Next problem crops up when I run into a steel golem. Is my sword good or bad against those? How would I know. Sure, I could think "It sucks against stone golems, so it'd probably make sense for it to suck against steel golems as well". That logic would work in the real world, but in a game, it depends on the designer having thought along the same lines. The designer *might* have thought "Well, steel is pretty hard too, so an orc-slaying sword would probably suck here as well", or he *might* have thought "Well, it's not orc or stone golem, so I'll just make it do normal damage against everything else". Or he might have come up with some reason why it'd be extremely powerful against steel golems, and thought it was so logical that the player would be able to guess it too.

It's a game. The only feedback the player gets is what is displayed on the screen (Ok, there's audio too, but that isn't usually used to provide info on the combat system).
So the player has to rely on 1) what he can see graphically (Scars, blood, monsters being knocked back when you hit them), and 2) what you explicitly tell him (For example "Sword: Damage 7-9", or "You hit orc in the groin for 32 damage"). This information is not unrealistic, and it doesn't ruin immersion. It's quite realistic that you get some kind of feedback on how much effect your attack just had, or that you're able to compare two weapons and figure out which one is better.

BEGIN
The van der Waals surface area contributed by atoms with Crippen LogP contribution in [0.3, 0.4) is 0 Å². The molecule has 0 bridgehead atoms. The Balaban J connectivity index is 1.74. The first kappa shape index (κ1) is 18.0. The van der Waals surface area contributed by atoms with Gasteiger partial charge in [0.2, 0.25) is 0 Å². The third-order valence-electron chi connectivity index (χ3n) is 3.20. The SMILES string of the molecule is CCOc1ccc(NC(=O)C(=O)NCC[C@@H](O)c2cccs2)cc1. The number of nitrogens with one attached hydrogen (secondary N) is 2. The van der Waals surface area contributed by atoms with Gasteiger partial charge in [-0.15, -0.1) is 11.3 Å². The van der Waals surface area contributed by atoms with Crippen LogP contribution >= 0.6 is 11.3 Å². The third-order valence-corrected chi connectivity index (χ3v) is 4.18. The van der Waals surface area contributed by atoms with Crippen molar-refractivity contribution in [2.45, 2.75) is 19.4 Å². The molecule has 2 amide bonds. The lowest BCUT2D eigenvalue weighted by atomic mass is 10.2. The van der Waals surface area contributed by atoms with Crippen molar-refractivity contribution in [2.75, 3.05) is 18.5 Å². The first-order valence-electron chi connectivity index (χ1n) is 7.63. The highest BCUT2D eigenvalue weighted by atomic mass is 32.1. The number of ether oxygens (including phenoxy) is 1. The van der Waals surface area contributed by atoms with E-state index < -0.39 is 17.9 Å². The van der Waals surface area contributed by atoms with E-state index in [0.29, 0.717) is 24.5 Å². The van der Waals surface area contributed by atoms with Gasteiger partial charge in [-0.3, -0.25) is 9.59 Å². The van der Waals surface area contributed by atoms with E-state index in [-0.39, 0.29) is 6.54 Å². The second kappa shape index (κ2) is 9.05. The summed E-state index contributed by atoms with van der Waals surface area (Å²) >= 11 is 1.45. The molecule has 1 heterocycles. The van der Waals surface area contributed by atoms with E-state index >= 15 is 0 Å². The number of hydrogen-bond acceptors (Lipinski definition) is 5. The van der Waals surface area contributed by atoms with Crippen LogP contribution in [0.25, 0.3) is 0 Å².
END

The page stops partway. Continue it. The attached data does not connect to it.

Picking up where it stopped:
Taking away that ability is not "realistic", and it's not "immersive". It's just blinding the player.

Basically, if you find a sword, what do you know about it? Do you usually get a voice telling you things like "this may be good at hacking up orcs, but don't count on it if you encounter a Stone Golem", when you pick something up in the real world? Or do you just look at the thing, and try to estimate some "stats" yourself? (I can see that this kitchen knife is big and heavy. And I can feel it's sharper than that kitchen knife over there. That means it does more damage. For convenience, let's say the other knife did 2-4 damage, then it wouldn't be far off to say this one does 3-7" - And yeah, of course you dont go around giving things actual numbers when you pick them up, but that's because you dont need to. In a game, there's no other way to compare.)

Of course, I'm not saying the player should always be able to see *every* number or calculation. You might very well be better off hiding 90% of it. I'm just pointing out that hiding information does not in itself make a game more immersive. It's vital that the player is able to get enough information to *know* what he's doing, and make sensible, informed decisions. Whether it's done by numbers and stats, or amazing next-gen graphics or a simple health bar, the player needs feedback on what he's doing, and how well he's doing.